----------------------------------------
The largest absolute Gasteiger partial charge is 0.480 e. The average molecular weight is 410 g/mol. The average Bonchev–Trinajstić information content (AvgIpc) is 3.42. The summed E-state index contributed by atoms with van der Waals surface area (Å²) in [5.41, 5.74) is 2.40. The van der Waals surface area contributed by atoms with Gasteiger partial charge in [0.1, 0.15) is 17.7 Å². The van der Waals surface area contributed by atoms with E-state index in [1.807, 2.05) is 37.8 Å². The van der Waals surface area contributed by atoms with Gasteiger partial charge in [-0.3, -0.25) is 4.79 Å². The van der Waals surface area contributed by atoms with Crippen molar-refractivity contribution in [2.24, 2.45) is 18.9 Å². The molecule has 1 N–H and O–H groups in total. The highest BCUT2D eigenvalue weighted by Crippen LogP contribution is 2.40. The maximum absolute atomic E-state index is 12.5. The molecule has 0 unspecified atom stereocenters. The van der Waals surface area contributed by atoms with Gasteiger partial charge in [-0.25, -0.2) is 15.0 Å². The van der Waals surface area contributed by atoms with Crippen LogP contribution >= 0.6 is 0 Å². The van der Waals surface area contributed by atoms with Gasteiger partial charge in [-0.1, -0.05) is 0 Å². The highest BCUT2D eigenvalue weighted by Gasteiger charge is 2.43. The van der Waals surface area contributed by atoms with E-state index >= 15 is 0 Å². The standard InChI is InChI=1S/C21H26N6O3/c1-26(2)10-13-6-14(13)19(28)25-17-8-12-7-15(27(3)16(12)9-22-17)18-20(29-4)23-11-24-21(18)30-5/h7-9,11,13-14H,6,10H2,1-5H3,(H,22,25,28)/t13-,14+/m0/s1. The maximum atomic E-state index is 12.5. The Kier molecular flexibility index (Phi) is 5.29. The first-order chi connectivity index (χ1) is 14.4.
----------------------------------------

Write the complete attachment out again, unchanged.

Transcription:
The largest absolute Gasteiger partial charge is 0.480 e. The average molecular weight is 410 g/mol. The average Bonchev–Trinajstić information content (AvgIpc) is 3.42. The summed E-state index contributed by atoms with van der Waals surface area (Å²) in [5.41, 5.74) is 2.40. The van der Waals surface area contributed by atoms with Gasteiger partial charge in [0.1, 0.15) is 17.7 Å². The van der Waals surface area contributed by atoms with E-state index in [1.807, 2.05) is 37.8 Å². The van der Waals surface area contributed by atoms with Gasteiger partial charge in [-0.3, -0.25) is 4.79 Å². The van der Waals surface area contributed by atoms with Crippen molar-refractivity contribution in [2.24, 2.45) is 18.9 Å². The molecule has 1 N–H and O–H groups in total. The highest BCUT2D eigenvalue weighted by Crippen LogP contribution is 2.40. The maximum absolute atomic E-state index is 12.5. The molecule has 0 unspecified atom stereocenters. The van der Waals surface area contributed by atoms with Gasteiger partial charge in [-0.25, -0.2) is 15.0 Å². The van der Waals surface area contributed by atoms with Crippen LogP contribution >= 0.6 is 0 Å². The van der Waals surface area contributed by atoms with Gasteiger partial charge in [-0.1, -0.05) is 0 Å². The highest BCUT2D eigenvalue weighted by Gasteiger charge is 2.43. The van der Waals surface area contributed by atoms with E-state index >= 15 is 0 Å². The standard InChI is InChI=1S/C21H26N6O3/c1-26(2)10-13-6-14(13)19(28)25-17-8-12-7-15(27(3)16(12)9-22-17)18-20(29-4)23-11-24-21(18)30-5/h7-9,11,13-14H,6,10H2,1-5H3,(H,22,25,28)/t13-,14+/m0/s1. The maximum atomic E-state index is 12.5. The Kier molecular flexibility index (Phi) is 5.29. The first-order chi connectivity index (χ1) is 14.4.